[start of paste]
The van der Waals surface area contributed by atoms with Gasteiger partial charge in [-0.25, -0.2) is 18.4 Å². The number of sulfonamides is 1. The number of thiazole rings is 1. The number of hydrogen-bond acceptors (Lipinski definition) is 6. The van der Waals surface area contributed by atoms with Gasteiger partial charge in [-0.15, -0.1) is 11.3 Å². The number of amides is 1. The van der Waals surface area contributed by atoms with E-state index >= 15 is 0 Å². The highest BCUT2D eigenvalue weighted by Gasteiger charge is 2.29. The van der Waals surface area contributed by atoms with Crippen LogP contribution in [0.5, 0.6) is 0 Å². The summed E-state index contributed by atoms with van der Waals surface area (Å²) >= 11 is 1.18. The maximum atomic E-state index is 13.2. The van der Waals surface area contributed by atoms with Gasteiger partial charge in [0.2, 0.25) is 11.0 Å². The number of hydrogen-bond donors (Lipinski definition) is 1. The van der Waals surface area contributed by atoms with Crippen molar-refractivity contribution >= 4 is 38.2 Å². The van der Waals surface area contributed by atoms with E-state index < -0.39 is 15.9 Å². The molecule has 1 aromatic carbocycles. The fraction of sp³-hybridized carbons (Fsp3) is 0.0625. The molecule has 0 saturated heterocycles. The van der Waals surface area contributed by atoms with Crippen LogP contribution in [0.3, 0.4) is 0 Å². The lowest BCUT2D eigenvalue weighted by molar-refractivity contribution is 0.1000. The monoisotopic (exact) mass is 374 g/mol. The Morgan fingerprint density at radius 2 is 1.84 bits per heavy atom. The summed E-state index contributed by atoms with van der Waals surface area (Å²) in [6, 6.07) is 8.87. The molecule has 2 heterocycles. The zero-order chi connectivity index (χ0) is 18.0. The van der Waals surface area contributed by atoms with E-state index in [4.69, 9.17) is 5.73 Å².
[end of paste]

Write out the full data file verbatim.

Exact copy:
The van der Waals surface area contributed by atoms with Gasteiger partial charge in [-0.25, -0.2) is 18.4 Å². The number of sulfonamides is 1. The number of thiazole rings is 1. The number of hydrogen-bond acceptors (Lipinski definition) is 6. The van der Waals surface area contributed by atoms with Gasteiger partial charge in [-0.15, -0.1) is 11.3 Å². The number of amides is 1. The van der Waals surface area contributed by atoms with E-state index >= 15 is 0 Å². The highest BCUT2D eigenvalue weighted by Gasteiger charge is 2.29. The van der Waals surface area contributed by atoms with Crippen LogP contribution in [0.5, 0.6) is 0 Å². The summed E-state index contributed by atoms with van der Waals surface area (Å²) >= 11 is 1.18. The maximum atomic E-state index is 13.2. The van der Waals surface area contributed by atoms with Gasteiger partial charge in [0.2, 0.25) is 11.0 Å². The number of hydrogen-bond donors (Lipinski definition) is 1. The van der Waals surface area contributed by atoms with Crippen molar-refractivity contribution >= 4 is 38.2 Å². The van der Waals surface area contributed by atoms with E-state index < -0.39 is 15.9 Å². The molecule has 1 aromatic carbocycles. The fraction of sp³-hybridized carbons (Fsp3) is 0.0625. The molecule has 0 saturated heterocycles. The van der Waals surface area contributed by atoms with Crippen LogP contribution in [0.3, 0.4) is 0 Å². The lowest BCUT2D eigenvalue weighted by molar-refractivity contribution is 0.1000. The monoisotopic (exact) mass is 374 g/mol. The Morgan fingerprint density at radius 2 is 1.84 bits per heavy atom. The summed E-state index contributed by atoms with van der Waals surface area (Å²) in [6, 6.07) is 8.87. The molecule has 2 heterocycles. The zero-order chi connectivity index (χ0) is 18.0. The van der Waals surface area contributed by atoms with E-state index in [4.69, 9.17) is 5.73 Å².